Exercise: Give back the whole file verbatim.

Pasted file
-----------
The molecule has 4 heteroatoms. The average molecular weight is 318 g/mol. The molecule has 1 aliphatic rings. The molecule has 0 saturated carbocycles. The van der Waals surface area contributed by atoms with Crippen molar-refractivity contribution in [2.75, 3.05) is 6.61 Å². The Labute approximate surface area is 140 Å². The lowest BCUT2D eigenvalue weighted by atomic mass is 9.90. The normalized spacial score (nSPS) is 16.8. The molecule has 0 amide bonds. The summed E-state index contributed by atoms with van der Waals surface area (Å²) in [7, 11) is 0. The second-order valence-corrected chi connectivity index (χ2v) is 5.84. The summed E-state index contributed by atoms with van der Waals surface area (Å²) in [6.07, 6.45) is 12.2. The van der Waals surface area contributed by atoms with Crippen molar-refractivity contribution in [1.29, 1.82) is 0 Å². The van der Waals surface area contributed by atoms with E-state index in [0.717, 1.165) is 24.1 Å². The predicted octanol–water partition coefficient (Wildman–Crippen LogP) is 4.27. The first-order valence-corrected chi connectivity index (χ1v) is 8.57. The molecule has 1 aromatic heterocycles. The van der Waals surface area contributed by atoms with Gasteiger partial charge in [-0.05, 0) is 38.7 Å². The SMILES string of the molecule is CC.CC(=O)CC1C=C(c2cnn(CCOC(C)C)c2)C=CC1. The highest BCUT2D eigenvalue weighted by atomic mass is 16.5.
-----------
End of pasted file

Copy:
The molecule has 4 heteroatoms. The average molecular weight is 318 g/mol. The molecule has 1 aliphatic rings. The molecule has 0 saturated carbocycles. The van der Waals surface area contributed by atoms with Crippen molar-refractivity contribution in [2.75, 3.05) is 6.61 Å². The Labute approximate surface area is 140 Å². The lowest BCUT2D eigenvalue weighted by atomic mass is 9.90. The normalized spacial score (nSPS) is 16.8. The molecule has 0 amide bonds. The summed E-state index contributed by atoms with van der Waals surface area (Å²) in [7, 11) is 0. The second-order valence-corrected chi connectivity index (χ2v) is 5.84. The summed E-state index contributed by atoms with van der Waals surface area (Å²) in [6.07, 6.45) is 12.2. The van der Waals surface area contributed by atoms with Crippen molar-refractivity contribution in [1.29, 1.82) is 0 Å². The van der Waals surface area contributed by atoms with E-state index in [0.717, 1.165) is 24.1 Å². The predicted octanol–water partition coefficient (Wildman–Crippen LogP) is 4.27. The first-order valence-corrected chi connectivity index (χ1v) is 8.57. The molecule has 1 aromatic heterocycles. The van der Waals surface area contributed by atoms with Gasteiger partial charge in [-0.05, 0) is 38.7 Å². The SMILES string of the molecule is CC.CC(=O)CC1C=C(c2cnn(CCOC(C)C)c2)C=CC1. The highest BCUT2D eigenvalue weighted by atomic mass is 16.5.